What Trump means for Obama’s legacy?
US President Barack Obama’s eight-year term will end in January. He has rewritten history by becoming the first African American president of the United States, but he will leave behind a mixed legacy.
The positives first. Obama led the US through the global financial crisis, creating new jobs and helping revive the country’s economy. Under his leadership, the US agreed with China to reduce their respective carbon emissions. The two countries also worked together to clinch the Paris Agreement on climate change last year. And with the “Clean Power Plan”, the US raised its energy efficiency levels, reduced oil imports, and started developing clean energy rapidly.
As a nationwide healthcare reform, his Patient Protection and Affordable Care Act (or Obamacare) has considerably reduced the number of people without medical insurance cover. High on the agenda of Obama’s second term were legalizing same-sex marriage, promoting equality in education, and immigration reform. He has succeeded on one front, as gay marriage has been legalized in 50 states. And he has tried to delay repatriating 5 million illegal immigrants and grant them work permits.
To give meaning to his diplomatic and counter-terrorism moves, Obama withdrew US combat troops from Iraq by the end of 2011 and from Afghanistan by October 2014. And on May 2, 2011, US forces eventually shot dead Osama bin Laden, the mastermind of the Sept 11, 2001, attacks.
Thanks partly to Obama’s efforts, the ice was broken between the US and Cuba, with Washington and Havana upgrading their respective “interests sections” in each other’s capitals to embassies in July, 2015. And on March 20, 2016, Obama became the first US president to visit Cuba in 88 years.
In 2015, the US led successful negotiations for a nuclear deal aimed at preventing Iran from making nuclear weapons, and when Iran complied this year, Washington lifted part of the sanctions on Teheran, which breathed some life into the nearly four-decade-old frozen bilateral relations.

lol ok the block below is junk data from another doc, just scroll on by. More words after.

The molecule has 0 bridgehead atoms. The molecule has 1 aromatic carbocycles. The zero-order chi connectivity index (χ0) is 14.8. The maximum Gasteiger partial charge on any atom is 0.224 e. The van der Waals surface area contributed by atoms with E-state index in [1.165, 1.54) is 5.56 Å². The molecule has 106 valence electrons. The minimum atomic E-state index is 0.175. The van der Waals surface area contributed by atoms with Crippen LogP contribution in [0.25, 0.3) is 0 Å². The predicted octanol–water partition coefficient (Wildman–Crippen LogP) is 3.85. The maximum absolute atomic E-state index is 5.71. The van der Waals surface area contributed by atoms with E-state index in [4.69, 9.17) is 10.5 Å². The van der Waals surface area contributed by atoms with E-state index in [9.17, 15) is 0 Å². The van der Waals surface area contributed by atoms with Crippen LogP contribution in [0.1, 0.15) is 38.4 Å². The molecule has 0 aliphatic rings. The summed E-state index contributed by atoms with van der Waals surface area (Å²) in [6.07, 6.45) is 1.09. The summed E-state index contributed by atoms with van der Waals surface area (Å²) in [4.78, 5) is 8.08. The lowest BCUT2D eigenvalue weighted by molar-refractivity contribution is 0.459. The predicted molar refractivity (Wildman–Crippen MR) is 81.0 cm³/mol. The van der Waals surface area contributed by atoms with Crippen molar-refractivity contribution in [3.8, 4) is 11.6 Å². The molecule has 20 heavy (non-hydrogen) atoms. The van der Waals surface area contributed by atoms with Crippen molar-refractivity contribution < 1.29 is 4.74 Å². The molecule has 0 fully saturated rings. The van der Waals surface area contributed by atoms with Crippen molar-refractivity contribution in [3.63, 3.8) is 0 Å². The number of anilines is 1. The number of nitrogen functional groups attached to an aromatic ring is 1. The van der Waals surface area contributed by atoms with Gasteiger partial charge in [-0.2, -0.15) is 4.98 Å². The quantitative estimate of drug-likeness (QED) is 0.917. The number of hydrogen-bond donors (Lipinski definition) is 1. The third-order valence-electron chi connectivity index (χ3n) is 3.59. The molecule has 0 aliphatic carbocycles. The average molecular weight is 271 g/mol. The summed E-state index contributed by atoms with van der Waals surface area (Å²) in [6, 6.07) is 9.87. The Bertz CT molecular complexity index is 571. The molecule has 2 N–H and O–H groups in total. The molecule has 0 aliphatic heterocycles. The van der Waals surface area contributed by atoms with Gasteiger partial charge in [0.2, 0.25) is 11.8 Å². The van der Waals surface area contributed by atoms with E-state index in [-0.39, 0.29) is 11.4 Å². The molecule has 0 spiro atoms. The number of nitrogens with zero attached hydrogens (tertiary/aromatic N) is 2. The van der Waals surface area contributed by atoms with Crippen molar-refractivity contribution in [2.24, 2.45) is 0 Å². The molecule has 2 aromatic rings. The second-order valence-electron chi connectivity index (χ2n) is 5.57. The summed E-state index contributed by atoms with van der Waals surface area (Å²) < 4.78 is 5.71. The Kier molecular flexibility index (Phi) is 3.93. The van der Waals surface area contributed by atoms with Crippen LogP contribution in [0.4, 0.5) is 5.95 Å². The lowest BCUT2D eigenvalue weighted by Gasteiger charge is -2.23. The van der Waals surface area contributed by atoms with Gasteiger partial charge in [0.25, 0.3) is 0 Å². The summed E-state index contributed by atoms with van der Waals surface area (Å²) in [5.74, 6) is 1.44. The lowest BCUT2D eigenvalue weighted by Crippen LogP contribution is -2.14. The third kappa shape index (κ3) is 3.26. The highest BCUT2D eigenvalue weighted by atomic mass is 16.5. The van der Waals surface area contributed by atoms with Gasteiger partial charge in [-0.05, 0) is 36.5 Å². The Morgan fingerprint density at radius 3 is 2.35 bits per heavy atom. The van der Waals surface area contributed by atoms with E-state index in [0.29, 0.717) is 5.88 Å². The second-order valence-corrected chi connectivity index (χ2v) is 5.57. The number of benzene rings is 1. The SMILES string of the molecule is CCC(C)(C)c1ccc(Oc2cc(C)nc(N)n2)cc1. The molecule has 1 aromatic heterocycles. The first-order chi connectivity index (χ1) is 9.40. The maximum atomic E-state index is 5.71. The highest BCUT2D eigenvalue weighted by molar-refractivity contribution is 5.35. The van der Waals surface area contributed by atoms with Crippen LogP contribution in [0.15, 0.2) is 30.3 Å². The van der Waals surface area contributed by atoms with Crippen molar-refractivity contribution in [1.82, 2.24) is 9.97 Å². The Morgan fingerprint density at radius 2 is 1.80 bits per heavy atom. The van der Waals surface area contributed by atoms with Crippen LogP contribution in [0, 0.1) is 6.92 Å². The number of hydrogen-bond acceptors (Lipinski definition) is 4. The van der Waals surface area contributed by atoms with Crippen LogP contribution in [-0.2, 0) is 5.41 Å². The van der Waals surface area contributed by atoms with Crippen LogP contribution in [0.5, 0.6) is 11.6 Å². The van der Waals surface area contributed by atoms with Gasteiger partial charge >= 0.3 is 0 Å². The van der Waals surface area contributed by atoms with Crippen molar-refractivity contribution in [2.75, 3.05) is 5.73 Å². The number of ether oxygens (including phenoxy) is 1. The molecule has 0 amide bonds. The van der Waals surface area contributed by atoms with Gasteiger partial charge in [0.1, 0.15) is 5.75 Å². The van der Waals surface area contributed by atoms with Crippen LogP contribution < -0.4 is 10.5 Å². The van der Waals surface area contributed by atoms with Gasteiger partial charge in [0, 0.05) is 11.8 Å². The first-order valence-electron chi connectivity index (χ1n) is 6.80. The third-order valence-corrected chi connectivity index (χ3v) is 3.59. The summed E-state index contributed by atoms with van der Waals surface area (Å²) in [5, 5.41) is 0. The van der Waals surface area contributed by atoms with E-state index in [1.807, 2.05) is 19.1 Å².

But Iran is the only silver lining in Obama’s Asia policy. He shifted the focus of US diplomacy from the Middle East to the Asia-Pacific, epitomized by his “pivot” to Asia strategy. As part of its “smart power diplomacy”, the Obama administration tacitly fueled the “Arab Spring”, which has left many countries, especially Syria and Libya, in tatters and resulted in a massive power vacuum in the Middle East and played a key role in the emergence of the Islamic State group.
In the Asia-Pacific, Obama’s “pivot” strategy, instead of bringing about stability and prosperity, has intensified differences among the region’s countries and heightened tensions. To allow the US to dictate trade and economic terms in the Asia-Pacific, Obama proposed the Trans-Pacific Partnership Agreement, which now is all but dead as US president-elect Donald Trump has vowed to scrap it on his first day in office.
Eight years ago, Obama entered the White House with the promise of change. But he has managed to change little in the US, as attacks on blacks have increased, with many blacks falling victims to police bullets. He has failed to change the country’s gun culture, too. And although he raised the minimum wage and took initiatives to help the poor and needy, the gap between the rich and poor in the US has widened.
His healthcare reform is indeed a welcome move, but given the loopholes in and economic burden of Obamacare and, more importantly president-elect Donald Trump’s aversion to it, the future of the scheme looks uncertain.
It is difficult to guess the fate of even the good policies Obama has implemented once Trump is sworn in as US president next month. Trump has already said he wants to “Make America Great Again” and put “America First” by reversing Obama’s domestic and foreign policies. And with billionaires and retired generals in his team, it is difficult to say what kind of change Trump will bring to the US and the world.
The author is a senior fellow at the Institute of American Studies of the Chinese Academy of Social Sciences, and managing editor of The Chinese Journal of American Studies.